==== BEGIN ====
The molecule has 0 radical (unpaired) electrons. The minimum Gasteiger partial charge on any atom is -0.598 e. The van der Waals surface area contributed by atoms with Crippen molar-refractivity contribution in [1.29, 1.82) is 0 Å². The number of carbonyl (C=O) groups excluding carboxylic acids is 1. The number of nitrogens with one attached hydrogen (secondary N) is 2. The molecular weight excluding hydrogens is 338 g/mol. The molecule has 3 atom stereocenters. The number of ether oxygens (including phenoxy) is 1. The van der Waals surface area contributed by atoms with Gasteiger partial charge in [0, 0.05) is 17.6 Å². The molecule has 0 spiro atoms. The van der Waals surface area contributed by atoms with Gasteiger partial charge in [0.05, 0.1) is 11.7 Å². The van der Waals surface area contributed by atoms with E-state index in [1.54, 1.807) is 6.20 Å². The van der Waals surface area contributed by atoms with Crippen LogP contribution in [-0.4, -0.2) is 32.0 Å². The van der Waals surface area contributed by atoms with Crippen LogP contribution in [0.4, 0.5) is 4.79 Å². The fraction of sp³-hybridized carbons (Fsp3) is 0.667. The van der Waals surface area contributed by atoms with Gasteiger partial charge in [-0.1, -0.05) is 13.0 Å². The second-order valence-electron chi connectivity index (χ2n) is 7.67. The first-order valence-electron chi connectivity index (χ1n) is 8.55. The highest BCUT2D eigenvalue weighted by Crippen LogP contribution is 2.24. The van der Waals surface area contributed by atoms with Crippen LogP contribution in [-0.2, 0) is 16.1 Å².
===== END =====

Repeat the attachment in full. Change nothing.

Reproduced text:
The molecule has 0 radical (unpaired) electrons. The minimum Gasteiger partial charge on any atom is -0.598 e. The van der Waals surface area contributed by atoms with Crippen molar-refractivity contribution in [1.29, 1.82) is 0 Å². The number of carbonyl (C=O) groups excluding carboxylic acids is 1. The number of nitrogens with one attached hydrogen (secondary N) is 2. The molecular weight excluding hydrogens is 338 g/mol. The molecule has 3 atom stereocenters. The number of ether oxygens (including phenoxy) is 1. The van der Waals surface area contributed by atoms with Gasteiger partial charge in [0, 0.05) is 17.6 Å². The molecule has 0 spiro atoms. The van der Waals surface area contributed by atoms with Gasteiger partial charge in [0.05, 0.1) is 11.7 Å². The van der Waals surface area contributed by atoms with E-state index in [1.54, 1.807) is 6.20 Å². The van der Waals surface area contributed by atoms with Crippen LogP contribution in [-0.4, -0.2) is 32.0 Å². The van der Waals surface area contributed by atoms with Crippen LogP contribution in [0.4, 0.5) is 4.79 Å². The fraction of sp³-hybridized carbons (Fsp3) is 0.667. The van der Waals surface area contributed by atoms with Gasteiger partial charge in [-0.1, -0.05) is 13.0 Å². The second-order valence-electron chi connectivity index (χ2n) is 7.67. The first-order valence-electron chi connectivity index (χ1n) is 8.55. The highest BCUT2D eigenvalue weighted by Crippen LogP contribution is 2.24. The van der Waals surface area contributed by atoms with Crippen LogP contribution in [-0.2, 0) is 16.1 Å².